Q: Maria Montessori: if you were to describe her in one paragraph what would you say? And, also, what did you learn from her?
A: Maria Montessori was an unsung hero of the 20th century. She was an innovator who created a pedagogy that has lasted 100 years but, more importantly is still as relevant today as it was when she developed it, because it is based on truth and observation of children.
Maria Montessori was also a female pioneer, advocating for equal pay for equal work as far back as 1896. She was unafraid to try new things and to face ridicule but never lost sight of who she was as a person and as a woman.
From her I have learnt that the importance of spending every day interacting with nature.
Q: How did your life change during the pandemic?
A: Personally, it was a year that was life changing. Just a week before the pandemic I was diagnosed with cancer which could not be treated due to lockdown. So, throughout the first lockdown, I was self-isolating. Luckily, I was able to be treated in June but then had to self-isolate at a time in the UK when everyone was enjoying the summer and going out because of the Government’s “eat-out to help-out campaign”. In late September, needing a holiday and time to recuperate whilst in remission, my husband and I brought forward our plans to buy a house in Croatia and bought a 19th century wooden house in the Croatian countryside where I could work from home. My plan had been to spend 50% of my time working from home in the Croatian countryside and 50% of my time in London but various lockdowns and travel restrictions have not allowed that to happen yet. I do miss my friends and work colleagues in London but cannot complain at waking up to the sound of bird song, making phone calls whilst walking in the woods at the bottom of the garden and watching the seasons change from my home office window.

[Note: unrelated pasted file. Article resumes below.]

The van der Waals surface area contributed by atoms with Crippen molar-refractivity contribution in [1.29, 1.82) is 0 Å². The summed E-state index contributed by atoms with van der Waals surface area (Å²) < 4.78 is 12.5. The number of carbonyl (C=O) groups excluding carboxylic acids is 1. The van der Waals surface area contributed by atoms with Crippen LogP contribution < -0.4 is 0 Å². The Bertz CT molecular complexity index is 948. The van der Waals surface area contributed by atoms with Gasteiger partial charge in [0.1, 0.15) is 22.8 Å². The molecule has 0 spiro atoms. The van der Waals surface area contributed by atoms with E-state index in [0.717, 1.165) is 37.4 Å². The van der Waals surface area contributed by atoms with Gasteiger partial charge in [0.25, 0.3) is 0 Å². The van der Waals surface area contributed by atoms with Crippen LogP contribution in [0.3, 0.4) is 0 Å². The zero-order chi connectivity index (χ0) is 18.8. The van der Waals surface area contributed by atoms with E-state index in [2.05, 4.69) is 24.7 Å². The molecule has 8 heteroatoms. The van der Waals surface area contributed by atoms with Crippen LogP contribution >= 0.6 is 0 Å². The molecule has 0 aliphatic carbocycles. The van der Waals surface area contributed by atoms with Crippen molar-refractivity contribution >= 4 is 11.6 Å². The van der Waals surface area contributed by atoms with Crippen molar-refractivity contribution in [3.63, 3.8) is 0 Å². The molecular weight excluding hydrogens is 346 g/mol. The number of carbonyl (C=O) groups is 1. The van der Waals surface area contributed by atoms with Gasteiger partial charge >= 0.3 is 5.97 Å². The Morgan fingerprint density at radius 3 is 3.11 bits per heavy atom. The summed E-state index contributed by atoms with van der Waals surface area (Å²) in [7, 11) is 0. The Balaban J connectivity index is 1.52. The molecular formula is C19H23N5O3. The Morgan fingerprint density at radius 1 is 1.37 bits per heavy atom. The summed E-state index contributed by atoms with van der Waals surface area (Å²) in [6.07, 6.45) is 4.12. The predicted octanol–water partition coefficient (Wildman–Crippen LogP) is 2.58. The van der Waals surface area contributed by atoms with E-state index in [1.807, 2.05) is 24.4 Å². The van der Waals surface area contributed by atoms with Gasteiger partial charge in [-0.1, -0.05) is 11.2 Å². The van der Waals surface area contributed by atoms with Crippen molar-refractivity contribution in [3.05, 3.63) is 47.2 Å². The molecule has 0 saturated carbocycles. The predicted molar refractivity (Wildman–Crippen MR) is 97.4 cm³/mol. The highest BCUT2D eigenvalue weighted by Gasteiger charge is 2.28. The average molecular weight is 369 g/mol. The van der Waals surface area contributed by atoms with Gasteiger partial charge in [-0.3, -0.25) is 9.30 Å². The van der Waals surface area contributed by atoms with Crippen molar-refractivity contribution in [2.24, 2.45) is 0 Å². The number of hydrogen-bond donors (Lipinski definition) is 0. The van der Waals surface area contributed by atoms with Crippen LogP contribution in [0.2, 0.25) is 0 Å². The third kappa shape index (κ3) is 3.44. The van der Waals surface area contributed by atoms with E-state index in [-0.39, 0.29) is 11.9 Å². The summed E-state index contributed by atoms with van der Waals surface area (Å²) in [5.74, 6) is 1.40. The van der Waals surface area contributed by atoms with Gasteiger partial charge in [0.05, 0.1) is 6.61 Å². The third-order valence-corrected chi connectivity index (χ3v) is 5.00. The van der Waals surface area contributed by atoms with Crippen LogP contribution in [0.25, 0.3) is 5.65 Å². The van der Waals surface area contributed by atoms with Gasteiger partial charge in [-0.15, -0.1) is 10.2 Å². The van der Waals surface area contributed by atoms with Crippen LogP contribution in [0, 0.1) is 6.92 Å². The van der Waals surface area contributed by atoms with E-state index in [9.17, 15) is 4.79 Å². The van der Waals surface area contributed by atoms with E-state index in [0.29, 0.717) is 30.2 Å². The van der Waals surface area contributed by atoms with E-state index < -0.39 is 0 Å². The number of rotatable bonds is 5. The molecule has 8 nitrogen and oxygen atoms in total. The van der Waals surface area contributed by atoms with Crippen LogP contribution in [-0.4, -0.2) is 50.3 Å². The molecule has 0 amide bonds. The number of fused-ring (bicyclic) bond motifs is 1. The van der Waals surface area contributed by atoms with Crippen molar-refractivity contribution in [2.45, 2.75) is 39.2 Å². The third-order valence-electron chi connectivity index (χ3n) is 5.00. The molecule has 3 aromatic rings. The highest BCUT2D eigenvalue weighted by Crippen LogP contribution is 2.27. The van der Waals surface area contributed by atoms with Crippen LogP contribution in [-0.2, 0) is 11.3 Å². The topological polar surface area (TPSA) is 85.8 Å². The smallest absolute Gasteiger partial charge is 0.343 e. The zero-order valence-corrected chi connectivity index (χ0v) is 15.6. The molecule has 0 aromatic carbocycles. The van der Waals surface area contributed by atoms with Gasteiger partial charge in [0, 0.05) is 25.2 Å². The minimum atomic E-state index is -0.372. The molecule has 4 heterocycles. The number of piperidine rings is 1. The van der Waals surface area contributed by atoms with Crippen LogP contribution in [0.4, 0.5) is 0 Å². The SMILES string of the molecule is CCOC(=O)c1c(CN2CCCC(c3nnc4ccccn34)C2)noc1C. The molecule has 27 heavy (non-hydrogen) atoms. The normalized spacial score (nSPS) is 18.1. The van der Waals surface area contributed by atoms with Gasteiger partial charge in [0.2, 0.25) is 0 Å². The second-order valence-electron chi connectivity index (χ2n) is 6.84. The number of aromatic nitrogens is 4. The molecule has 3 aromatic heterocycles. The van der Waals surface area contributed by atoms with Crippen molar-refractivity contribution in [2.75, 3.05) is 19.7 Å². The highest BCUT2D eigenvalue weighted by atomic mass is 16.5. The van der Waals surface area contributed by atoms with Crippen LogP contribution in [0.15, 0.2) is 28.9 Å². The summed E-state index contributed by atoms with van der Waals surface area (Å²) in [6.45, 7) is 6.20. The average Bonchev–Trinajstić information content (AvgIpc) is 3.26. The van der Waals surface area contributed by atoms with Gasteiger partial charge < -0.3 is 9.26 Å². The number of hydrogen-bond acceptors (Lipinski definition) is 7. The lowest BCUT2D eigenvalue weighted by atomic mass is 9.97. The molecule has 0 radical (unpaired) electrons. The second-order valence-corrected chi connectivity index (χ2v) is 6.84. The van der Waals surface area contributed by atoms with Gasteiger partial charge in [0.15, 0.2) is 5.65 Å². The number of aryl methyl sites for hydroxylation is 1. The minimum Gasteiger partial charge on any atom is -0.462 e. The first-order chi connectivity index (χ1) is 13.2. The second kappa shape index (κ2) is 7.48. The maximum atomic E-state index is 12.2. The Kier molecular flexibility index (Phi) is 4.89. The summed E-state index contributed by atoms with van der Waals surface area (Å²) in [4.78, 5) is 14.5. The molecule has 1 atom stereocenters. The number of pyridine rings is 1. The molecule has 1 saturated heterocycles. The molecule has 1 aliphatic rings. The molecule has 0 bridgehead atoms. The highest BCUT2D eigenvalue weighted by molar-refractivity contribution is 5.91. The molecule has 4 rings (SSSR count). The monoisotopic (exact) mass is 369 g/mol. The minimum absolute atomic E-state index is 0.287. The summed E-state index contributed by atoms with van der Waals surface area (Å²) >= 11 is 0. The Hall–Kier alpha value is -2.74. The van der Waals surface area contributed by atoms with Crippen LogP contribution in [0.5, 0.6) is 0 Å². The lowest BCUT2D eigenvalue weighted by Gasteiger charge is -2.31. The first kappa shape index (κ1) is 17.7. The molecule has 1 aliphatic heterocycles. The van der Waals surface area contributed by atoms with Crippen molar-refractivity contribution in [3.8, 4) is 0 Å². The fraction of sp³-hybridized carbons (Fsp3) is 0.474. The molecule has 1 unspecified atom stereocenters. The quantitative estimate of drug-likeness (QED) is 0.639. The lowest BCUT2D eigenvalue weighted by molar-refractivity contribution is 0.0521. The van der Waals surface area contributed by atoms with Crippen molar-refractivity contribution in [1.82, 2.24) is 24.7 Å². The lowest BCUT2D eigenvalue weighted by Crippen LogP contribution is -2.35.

Q: What do you consider as your biggest accomplishments to date?
A: I think my biggest accomplishment is probably yet to come. I know I have been fortunate enough to have achieved a great deal and to have had the opportunities to transform lives; all of this has been thanks to being surrounded by intelligent, supportive, dedicated people. I still feel that there is more that I can do, even though I am not sure what that will be yet. I expect that I will not be able to answer that question until I get to the end of my life and can look back on everything.
Q: Social responsibility: How can we nurture this in our societies?
A: This must be done through role modelling by adults. If those in positions of authority or with a media presence do not behave responsibly, how can we expect anyone else to behave? The media also has a role to play by highlighting not just bad news and bad behaviour but also good behaviour. It is interesting how the recent death of HRH Prince Philip has led to a plethora of stories of his charitable work and his virtues. Something that was not reported during his lifetime. We shouldn’t wait until someone has died to celebrate good work.